CCB Mathematics pages 196 - 201
Describe how the role of government in the economy has
expanded over time
Explain the roles of government in the economy
Understand how tax revenues pay for government programs
The role of government in the US economy has increased dramatically during the past century.
|Tier 3||Limited Government
Pronouncing Plurals: Have students identify the plural nouns formed with an -s or -es in the two paragraphs under the heading Regulating Business Activity (laws, monopolies, consumers, options, prices, agencies, products, securities, investors, workers, conditions). Have students work in pairs to say the three pronunciations of the plural (/s/, /z/, /az/). Then work with them to determine when each is used.
Remind students to use facts and details to support their analysis. Have them double-check their reasoning to make sure they explain it thoroughly and that it is based in logic.
Ask students to recall any recent news items they have read or heard about the government’s role in the economy. (Sample answers: changes in the base interest rate, social security, or unemployment benefits; debates about tax law) Ask: What do you think about the role of the government regarding these news items?
Work with students to recall what they have learned about the US economy. Ask them why they think the role of government in the US economy has expanded in the past century. If they struggle, mention Roosevelt’s policies in response to the Great Depression and Johnson’s Great Society programs. Have students create a time line tracing this expansion as they read Government’s Role in the Economy.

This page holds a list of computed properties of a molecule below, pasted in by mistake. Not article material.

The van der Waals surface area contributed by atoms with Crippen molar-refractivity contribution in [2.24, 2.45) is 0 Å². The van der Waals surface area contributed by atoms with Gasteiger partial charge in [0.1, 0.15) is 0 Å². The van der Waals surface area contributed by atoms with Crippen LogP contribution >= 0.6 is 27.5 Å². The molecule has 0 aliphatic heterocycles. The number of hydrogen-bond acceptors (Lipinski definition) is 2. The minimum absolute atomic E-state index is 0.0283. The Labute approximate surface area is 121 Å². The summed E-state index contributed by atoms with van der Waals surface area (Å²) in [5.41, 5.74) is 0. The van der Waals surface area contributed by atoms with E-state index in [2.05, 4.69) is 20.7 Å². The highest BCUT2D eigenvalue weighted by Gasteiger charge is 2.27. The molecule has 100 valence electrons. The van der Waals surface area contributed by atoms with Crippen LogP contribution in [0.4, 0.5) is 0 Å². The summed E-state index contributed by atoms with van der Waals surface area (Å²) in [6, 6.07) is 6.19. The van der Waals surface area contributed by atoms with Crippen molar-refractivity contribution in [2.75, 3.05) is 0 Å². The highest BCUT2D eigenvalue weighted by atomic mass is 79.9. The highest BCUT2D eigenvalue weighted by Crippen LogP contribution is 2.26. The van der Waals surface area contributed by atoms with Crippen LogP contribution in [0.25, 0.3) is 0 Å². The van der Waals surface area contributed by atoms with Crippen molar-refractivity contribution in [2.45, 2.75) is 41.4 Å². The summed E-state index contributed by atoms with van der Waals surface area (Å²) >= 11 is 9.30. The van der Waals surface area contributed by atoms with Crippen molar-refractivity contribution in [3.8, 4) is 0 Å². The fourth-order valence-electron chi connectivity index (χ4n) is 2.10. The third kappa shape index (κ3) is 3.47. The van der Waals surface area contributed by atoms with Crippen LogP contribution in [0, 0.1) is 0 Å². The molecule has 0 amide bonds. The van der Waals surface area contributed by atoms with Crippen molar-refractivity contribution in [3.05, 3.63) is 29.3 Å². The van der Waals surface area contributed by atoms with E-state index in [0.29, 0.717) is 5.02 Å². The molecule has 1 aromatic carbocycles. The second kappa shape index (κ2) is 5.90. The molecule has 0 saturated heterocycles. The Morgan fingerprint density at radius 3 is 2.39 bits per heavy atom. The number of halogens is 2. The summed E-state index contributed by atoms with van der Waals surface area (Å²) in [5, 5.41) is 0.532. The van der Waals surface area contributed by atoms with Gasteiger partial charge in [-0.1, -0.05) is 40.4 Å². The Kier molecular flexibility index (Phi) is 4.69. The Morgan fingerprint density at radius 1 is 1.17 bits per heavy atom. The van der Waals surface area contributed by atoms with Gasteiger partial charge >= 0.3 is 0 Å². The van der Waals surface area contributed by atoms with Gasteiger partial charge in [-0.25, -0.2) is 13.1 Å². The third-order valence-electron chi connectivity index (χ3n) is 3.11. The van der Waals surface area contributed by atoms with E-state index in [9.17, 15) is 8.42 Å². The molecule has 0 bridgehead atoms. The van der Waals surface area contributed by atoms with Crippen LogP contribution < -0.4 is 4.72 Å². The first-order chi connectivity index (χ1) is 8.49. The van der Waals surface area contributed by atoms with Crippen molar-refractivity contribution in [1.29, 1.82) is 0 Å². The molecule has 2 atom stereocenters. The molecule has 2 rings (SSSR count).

- Government’s Role in the Economy
- Laissez-Faire Capitalism
- The Great Depression and New Deal
- From 1946 through the 1980s
- From 2007 to the Present
- Laissez-Faire Capitalism
- The Four Roles of Government
- Regulating Business Activity
- Providing Public Goods
- Promoting the Well-Being of the People
- Stabilizing the Economy
- Taxation: Paying for Government Programs
- Local Taxes
- State Taxes
- Federal Taxes
Evaluate Reasoning (page 198): Provide students with an example of faulty logic from an advertisement or magazine. Work with students to identify the faulty logic and why it is not sound reasoning. When they complete the sidebar activity, invite students to share their examples and analyses with the class.
Evaluate Reasoning (page 199): Have students create a clean final draft of their paragraph. Use these to compile a student pamphlet on public goods.
Analyze Information: Provide small groups of students with editorials on economics. Have them underline facts, circle the main idea, and decide whether the author has convinced them based on the facts.
Proofread: Remind students to proofread their written work to find errors in capitalization, punctuation, grammar, spelling, and word choice. Tell them that it can be difficult to proofread your own work, especially in a language you are learning. One good strategy is to wait until the next day to do the proofreading. Another is to read the text aloud and listen to what you have written. Have them ask themselves: Does it sound like the English you hear around you? If not, they should check for errors.
Formulate a Plan: Have students write an editorial formulating a plan related to taxes proposing it, and developing a logical argument to support their proposal. They may feel that a particular tax, such as property tax, is unfair or unreasonable. They may argue that certain taxes should be raised in order to fund a new government program or expand an existing one.